Remembering a soldier who gave his life for others |

Remembering a soldier who gave his life for others

by Brad Williams

Five years ago, on the streets of Baghdad, Iraq, someone placed an improvised explosive device. This particular type of IED was infamous for its destructive capability, and it was placed in the morning at a busy intersection near an overpass. The bomb was located at a spot with the intention of indiscriminately killing and inflicting injury upon as many innocent non-combatants as possible.

But this bomb had a dual purpose. The people that placed the IED at that particular intersection knew that if anyone would come to protect the innocent victims of its intended purpose, it would be the Americans. And they were right, the Americans did come.

Among them was a bright-eyed, fun-loving and compassionate 21-year-old young man , Pfc. Phillip “Brandon” Williams. Brandon grew up wading on the shores of Lake Tahoe. Like many Tahoe natives, he started kindergarten at Sierra House Elementary School. Later he moved to the Carson Valley and played little league at Lampe and Aspen Parks. By 9 years old he was playing guitar, and as a teenager he worked at Radio Shack and graduated from Douglas High School. Shortly thereafter, he joined the U.S. Army.

Although he qualified for other assignments, Brandon chose to follow family tradition, and become a combat military policeman. His father and uncle were South Lake Tahoe Police sergeants. Another uncle was a correctional officer for California Department of Corrections and Rehabilitation. His grandfather was a retired CHP Officer. His grandmother was a retired sheriff’s dispatcher. His great-grandfather served in the Army under Gen. Patton in World War II, and his great-great grandfather was an Army veteran of World War I.

Recognizing the danger of the position, Brandon’s father tried to talk him into taking another assignment. Brandon won the argument, with “Dad, I’ve grown up watching you go to work in Tahoe, protecting people you don’t even know. That’s what I want to do for the people over there.” That statement summed up the type of soldier Brandon became. He wanted to protect the innocent, and was willing to fight to do so.

Brandon was service-oriented and compassionate. He turned 21 on May 29, 2006, while deployed in Iraq. Many young men celebrate that birthday with parties and drinking. Not so with Brandon. There was no alcohol allowed, but his unit, the 506th, had finally been granted a day off after serving on repeated missions. As luck would have it, country music singer, Toby Keith, had come to give a concert for the troops on that very day. They were all going to the concert when word came that soldiers were stranded in the red zone.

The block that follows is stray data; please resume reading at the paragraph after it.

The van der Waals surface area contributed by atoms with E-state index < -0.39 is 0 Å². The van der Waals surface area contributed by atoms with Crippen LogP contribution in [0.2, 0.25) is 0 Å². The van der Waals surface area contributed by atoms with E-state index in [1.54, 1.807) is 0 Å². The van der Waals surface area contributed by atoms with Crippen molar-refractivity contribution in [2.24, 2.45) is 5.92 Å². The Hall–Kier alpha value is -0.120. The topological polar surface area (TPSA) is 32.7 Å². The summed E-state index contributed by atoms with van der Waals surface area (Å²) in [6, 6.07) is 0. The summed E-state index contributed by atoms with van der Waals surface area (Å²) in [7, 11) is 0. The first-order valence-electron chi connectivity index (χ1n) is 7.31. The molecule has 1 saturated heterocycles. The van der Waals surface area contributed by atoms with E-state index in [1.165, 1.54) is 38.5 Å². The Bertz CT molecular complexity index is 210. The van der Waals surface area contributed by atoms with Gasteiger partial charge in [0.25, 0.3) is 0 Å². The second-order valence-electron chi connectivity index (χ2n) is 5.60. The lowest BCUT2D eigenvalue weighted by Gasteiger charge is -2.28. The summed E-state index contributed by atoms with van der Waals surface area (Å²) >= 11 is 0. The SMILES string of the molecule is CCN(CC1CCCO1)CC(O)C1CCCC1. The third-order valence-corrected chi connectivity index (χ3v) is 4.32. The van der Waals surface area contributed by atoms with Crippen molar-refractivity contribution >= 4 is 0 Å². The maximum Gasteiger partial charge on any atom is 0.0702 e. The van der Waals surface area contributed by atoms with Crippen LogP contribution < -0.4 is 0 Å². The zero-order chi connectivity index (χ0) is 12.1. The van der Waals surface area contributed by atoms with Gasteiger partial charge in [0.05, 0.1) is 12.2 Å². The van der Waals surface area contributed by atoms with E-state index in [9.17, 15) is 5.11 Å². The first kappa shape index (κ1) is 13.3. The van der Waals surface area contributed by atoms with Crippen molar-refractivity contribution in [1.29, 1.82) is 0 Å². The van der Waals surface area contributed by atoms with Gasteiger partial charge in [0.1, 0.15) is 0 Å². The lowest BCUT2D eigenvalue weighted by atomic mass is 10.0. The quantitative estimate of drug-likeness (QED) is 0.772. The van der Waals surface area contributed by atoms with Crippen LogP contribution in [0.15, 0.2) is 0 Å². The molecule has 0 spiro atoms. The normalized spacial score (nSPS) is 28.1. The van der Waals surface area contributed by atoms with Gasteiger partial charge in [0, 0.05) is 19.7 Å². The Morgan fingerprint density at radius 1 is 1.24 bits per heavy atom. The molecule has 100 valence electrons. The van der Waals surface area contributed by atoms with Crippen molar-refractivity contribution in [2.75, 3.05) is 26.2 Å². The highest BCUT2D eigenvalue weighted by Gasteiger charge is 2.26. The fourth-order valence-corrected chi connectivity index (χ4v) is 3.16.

Volunteers were needed for a rescue mission. In true “Band of Brothers” fashion, Brandon and his unit were the ones to volunteer. Brandon later told his dad he was disappointed at missing the concert, but said that the sacrifice was worth it because the mission was a success, and everyone in both units made it back safely.

It was with that kind of a heart and dedication that Brandon responded with his unit to that intersection in Iraq on Oct. 9, 2006. But the IED was more than an explosive device, it was an ambush. At 10:05 a.m., Iraqi time, Brandon was shot and killed by an enemy sniper while protecting the innocent. At 21 years old Brandon became the first resident of the Carson Valley and Lake Tahoe area to be killed in combat during Operation Iraqi Freedom.

It is hard to believe five years have passed since that day. It may seem like a long time to some, but the pain still feels very fresh and real to his friends and family members. This Veterans Day, Friday, 11-11-11, HLN Nancy Grace will include Brandon in a tribute on her television show.

On Veterans Day the Williams family encourages all of us to remember Pfc. Brandon Williams, Sgt. Timothy Smith and Spc. Garret Fant, from our local area, as well as all Americans who have so valiantly given the ultimate sacrifice, or are currently standing in harm’s way to gain and protect this precious gift we call freedom. These young soldiers all represent great local sacrifices for a national and global cause.

Brad Williams is Brandon Williams’ father.